Friday, August 28, 2015

A Wicked World-build of a Read: The Age of Miracles

The Age of Miracles, Karen Thompson Walker
I love talking about this piece of speculative-fabulist fiction.  I have thought of scenes or moments from the book so many times since, and find myself bringing the book up in conversation, attempting to lay out the world and its problems for whoever will listen. I fail to do it justice every time -- because something Thompson Walker does very well is layering; The Age of Miracles is, at first, our world, but layer by layer it exquisitely becomes Other.  A quickie book rec fails to reproduce those layers without some serious butchering or spoiling.  While reading the final fifth or so, I felt like putting down the book and clapping -- for having reached an entirely new, complex (fairly absurd) planet filled with intriguing problems I'd never considered a book that started off familiar and known.   I think the concept is clever, the style is engaging (I didn't want to stop reading and finished it in a day), and all of the characters have meaty depth to them.

Despite the grand premise, there is some very honest content in there, imbuing the mundane with a power that hit me hard in the chest a few times (these pangs were usually the result of peer cruelty).

I think the term "The Slowing" is delicious.  I think it is incredible that this is a debut novel.

Things I like less:
  • There is some pretty mature content, for younger readers, whom I'm sure will be attracted to the young heroine and the young faces featured in marketing materials.  References to middle school sexual activity, for example, would be a bit much for many middle-schoolers I know, to read.  I think I would pin this for Ages 15+ (in conservative circles, i.e. my kids)...but a kid who has already seen a lot of our world's darker side won't bat an eye at 12 or 13.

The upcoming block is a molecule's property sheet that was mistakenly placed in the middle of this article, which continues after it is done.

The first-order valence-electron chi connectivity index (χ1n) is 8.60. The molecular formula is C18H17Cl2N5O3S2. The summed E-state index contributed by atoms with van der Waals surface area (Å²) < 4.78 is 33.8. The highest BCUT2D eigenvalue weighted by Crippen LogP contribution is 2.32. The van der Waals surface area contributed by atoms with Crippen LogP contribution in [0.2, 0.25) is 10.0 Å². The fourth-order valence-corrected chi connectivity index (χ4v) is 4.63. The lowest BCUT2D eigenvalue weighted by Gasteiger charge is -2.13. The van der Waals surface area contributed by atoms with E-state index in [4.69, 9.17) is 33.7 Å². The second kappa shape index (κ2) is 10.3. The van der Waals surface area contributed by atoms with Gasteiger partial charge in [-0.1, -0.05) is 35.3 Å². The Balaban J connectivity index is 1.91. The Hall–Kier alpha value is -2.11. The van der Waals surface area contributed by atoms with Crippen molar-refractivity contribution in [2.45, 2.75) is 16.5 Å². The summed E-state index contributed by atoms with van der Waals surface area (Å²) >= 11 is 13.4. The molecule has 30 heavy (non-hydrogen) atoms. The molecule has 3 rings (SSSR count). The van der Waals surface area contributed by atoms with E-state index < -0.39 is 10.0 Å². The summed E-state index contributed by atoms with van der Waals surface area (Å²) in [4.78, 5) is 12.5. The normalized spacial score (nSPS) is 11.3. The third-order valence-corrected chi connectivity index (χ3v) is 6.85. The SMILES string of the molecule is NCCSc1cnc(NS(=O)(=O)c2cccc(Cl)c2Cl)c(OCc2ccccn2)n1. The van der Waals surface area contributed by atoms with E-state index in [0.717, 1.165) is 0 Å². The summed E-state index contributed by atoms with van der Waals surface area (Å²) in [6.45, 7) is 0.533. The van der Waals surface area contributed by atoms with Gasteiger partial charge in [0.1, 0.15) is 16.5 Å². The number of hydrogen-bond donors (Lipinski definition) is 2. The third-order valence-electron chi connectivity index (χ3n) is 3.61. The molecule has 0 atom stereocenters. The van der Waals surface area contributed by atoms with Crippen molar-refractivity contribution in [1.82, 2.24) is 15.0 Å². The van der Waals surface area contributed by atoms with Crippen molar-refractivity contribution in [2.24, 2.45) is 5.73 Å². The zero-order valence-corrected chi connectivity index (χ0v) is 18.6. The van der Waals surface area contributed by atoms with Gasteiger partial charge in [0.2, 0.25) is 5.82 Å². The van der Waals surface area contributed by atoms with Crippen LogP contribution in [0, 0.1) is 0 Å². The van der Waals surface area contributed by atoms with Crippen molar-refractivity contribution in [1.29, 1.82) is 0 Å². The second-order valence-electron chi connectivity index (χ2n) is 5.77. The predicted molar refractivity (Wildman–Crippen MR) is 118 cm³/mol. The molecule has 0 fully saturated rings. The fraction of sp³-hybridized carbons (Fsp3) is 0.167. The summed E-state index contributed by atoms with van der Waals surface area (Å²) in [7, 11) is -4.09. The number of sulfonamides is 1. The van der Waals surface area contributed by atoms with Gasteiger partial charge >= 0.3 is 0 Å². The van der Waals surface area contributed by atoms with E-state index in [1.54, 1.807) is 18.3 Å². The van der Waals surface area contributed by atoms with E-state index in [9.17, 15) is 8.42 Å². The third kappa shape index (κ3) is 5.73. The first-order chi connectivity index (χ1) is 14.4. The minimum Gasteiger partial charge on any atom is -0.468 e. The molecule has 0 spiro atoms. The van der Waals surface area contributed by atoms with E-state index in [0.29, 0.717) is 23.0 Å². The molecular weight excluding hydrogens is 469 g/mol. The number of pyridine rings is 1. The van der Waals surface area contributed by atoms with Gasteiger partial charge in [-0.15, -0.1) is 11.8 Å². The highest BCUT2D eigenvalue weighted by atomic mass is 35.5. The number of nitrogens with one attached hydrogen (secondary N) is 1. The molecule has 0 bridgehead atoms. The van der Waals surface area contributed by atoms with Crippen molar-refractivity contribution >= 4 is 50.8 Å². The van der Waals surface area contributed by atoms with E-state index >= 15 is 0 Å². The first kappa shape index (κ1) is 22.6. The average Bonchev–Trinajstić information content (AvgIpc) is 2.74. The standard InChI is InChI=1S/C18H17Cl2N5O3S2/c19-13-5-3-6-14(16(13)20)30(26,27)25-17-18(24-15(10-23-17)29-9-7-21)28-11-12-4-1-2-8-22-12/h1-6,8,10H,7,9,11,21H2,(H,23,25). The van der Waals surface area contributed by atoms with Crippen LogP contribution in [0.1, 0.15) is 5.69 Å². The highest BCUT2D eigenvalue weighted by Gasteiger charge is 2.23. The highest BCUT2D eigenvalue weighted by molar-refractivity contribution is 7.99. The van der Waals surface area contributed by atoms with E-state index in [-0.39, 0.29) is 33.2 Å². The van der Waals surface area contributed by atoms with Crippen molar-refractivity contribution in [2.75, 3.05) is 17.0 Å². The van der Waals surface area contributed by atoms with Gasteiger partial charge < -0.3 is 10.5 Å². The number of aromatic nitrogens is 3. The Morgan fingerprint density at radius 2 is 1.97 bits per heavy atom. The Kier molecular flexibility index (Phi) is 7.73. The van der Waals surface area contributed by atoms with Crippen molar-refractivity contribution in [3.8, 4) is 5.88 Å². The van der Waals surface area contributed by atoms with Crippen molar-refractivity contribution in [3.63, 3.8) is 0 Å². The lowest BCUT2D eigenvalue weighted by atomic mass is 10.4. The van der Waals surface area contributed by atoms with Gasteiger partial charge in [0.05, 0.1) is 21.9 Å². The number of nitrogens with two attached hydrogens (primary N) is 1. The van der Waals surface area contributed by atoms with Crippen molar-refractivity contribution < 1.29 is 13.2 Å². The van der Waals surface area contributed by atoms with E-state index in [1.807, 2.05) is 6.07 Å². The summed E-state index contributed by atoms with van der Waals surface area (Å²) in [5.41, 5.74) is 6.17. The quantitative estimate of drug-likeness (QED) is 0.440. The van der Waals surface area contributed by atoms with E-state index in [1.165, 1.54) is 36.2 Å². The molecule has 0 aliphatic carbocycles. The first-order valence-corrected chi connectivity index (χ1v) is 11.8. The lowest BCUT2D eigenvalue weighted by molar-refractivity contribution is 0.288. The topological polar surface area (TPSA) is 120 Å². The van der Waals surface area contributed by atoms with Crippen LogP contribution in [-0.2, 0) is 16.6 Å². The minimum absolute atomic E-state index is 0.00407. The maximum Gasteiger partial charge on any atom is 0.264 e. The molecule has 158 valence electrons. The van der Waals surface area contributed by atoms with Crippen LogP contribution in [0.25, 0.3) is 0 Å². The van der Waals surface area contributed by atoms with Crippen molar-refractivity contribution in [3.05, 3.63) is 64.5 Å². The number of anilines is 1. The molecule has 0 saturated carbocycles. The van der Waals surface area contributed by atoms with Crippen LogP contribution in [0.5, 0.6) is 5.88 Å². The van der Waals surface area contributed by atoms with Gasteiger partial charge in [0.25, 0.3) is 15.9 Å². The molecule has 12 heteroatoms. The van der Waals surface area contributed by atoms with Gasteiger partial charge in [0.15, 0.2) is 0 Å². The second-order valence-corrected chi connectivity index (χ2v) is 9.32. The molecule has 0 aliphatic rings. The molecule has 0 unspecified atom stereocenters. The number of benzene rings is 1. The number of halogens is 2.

• Some adult choices in the book are pretty affronting, so screening this one before reading alongside your own child may be the best route (I think these have potential to kick into overdrive the over-active imagination of a child already suffering from anxiety...I know a few like that).  
  • I didn't feel depressed when it was over, but I didn't feel good or excited, either.  The worth of the book came a week or two later -- a slow burn.  It was after some time I thought, "That really was fascinating."  This isn't a terrible thing, but it isn't my preference; I prefer the immediate reward of closing a cover and feeling I have devoured greatness or I am breathless after coming back down to earth.  This didn't do that for me; it finished...and slowly burned until the residual warmth got my attention.  Then again, it is an End of Days are not all roses, by definition!

Overall, I'm very happy I read it, and I think most adults who enjoy more somber speculative pieces will find some pleasure in this too.  I think it's a toned-down but similar-feeling match for Station Eleven -- younger protag, less violence, single perspective -- but similar foreshadowing promises of decline and gradual progress from normal to far from it.   If you've already read The Age of Miracles, I'd love to hear your thoughts.  If you try it soon, same me!

P.S.  I have seen this being called dystopian.  Um, I disagree -- I think it's time to quit throwing that term around.  This might be deemed: soft sci fi, post-apocalyptic, speculative, fabulist, and coming of age...but I would not say dystopian.
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